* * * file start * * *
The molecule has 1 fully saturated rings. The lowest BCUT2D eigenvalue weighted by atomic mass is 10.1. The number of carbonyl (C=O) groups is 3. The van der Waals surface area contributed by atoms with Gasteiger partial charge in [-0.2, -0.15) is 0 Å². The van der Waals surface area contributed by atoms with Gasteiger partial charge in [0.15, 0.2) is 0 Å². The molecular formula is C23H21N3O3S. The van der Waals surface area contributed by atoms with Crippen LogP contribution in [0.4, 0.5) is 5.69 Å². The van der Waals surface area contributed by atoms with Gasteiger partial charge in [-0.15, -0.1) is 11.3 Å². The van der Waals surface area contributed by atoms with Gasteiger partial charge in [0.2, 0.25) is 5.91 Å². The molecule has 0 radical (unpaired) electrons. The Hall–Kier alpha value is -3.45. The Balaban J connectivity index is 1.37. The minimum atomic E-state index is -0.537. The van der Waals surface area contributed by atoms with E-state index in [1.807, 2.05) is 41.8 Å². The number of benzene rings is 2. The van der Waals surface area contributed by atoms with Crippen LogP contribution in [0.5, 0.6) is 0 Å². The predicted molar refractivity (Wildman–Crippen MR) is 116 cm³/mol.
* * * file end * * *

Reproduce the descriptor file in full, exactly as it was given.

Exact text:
The molecule has 1 fully saturated rings. The lowest BCUT2D eigenvalue weighted by atomic mass is 10.1. The number of carbonyl (C=O) groups is 3. The van der Waals surface area contributed by atoms with Gasteiger partial charge in [-0.2, -0.15) is 0 Å². The van der Waals surface area contributed by atoms with Gasteiger partial charge in [0.15, 0.2) is 0 Å². The molecular formula is C23H21N3O3S. The van der Waals surface area contributed by atoms with Crippen LogP contribution in [0.4, 0.5) is 5.69 Å². The van der Waals surface area contributed by atoms with Gasteiger partial charge in [-0.15, -0.1) is 11.3 Å². The van der Waals surface area contributed by atoms with Gasteiger partial charge in [0.2, 0.25) is 5.91 Å². The molecule has 0 radical (unpaired) electrons. The Hall–Kier alpha value is -3.45. The Balaban J connectivity index is 1.37. The minimum atomic E-state index is -0.537. The van der Waals surface area contributed by atoms with E-state index in [1.807, 2.05) is 41.8 Å². The number of benzene rings is 2. The van der Waals surface area contributed by atoms with Crippen LogP contribution in [0.5, 0.6) is 0 Å². The predicted molar refractivity (Wildman–Crippen MR) is 116 cm³/mol.